|Collection||Kate Strong Historical Library|
|Dates of Creation||1848/12/13|
|Scope & Content||
Stony Brook, Dec. 15th, 1848
My dear Sir,
"Strike while the iron is hot." I am pleased to slay that there are a few mortals living (and you are one of them) that go in for cleanliness and health, in spite of the demonical grin of the monster Cholera, as he looks upon the dirty City as so much capital to commence business upon.,
In the year 1825, it was the law and the daily practice in the City of N. York for every man to sweep and scrape the dirt from his own door into the centre of the street, early every morning. At nine o'clock The Corporation Carts would remove the dirt- Every nuisance thrown into the streets was fineable. Then the laws were maintained, and the citizens and strangers walked erect without fear of having their feet soiled, and their noses drawn out of character by villianous smells. Then man moved as a man but not as a hog moveth. Those pleasant days were not to last long-some designing politicians whispered to the people that it was burdensome to clean before one's own door, and if the good folks and people would give them their votes, they might set aside the hoe and shovel. The good deluded public smiled, the deed was done, and the great and growing City of New York has stunk ever since.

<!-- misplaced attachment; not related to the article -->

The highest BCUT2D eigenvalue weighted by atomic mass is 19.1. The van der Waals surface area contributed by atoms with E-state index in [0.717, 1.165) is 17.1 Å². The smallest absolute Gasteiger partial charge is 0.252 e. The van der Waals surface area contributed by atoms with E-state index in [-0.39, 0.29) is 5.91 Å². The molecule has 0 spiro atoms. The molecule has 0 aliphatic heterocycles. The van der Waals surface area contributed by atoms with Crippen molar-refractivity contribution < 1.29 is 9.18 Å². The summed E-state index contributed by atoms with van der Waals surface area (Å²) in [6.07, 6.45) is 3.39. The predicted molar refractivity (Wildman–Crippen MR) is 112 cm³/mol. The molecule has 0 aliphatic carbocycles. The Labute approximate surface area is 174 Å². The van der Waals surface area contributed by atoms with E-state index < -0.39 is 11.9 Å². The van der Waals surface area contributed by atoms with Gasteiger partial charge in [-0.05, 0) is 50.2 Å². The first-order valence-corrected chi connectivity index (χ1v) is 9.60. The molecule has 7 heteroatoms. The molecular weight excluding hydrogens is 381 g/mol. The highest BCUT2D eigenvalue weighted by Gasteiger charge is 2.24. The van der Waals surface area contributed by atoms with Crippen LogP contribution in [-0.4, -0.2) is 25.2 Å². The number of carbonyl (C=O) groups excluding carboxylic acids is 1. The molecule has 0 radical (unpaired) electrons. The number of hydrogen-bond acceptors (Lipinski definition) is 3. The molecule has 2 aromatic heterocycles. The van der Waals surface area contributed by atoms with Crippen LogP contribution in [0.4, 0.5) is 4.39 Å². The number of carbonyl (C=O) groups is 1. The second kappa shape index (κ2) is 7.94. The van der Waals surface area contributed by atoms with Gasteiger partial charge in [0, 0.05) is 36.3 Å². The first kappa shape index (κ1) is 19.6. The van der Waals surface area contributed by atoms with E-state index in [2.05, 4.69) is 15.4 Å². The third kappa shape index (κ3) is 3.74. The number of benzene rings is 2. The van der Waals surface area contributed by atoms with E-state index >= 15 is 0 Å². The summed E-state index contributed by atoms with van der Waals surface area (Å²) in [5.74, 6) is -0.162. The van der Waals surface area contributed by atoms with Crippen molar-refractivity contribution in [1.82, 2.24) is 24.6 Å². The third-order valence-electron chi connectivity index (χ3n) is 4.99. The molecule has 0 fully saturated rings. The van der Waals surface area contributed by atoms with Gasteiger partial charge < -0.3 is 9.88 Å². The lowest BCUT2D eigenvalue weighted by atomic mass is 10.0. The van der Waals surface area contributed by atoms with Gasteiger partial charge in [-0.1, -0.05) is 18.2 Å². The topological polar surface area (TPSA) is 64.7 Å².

I remain yours truly a reader of your paper and an exile from the City until it is thoroughly cleaned. . . .
|Credit line||Museum Collection.|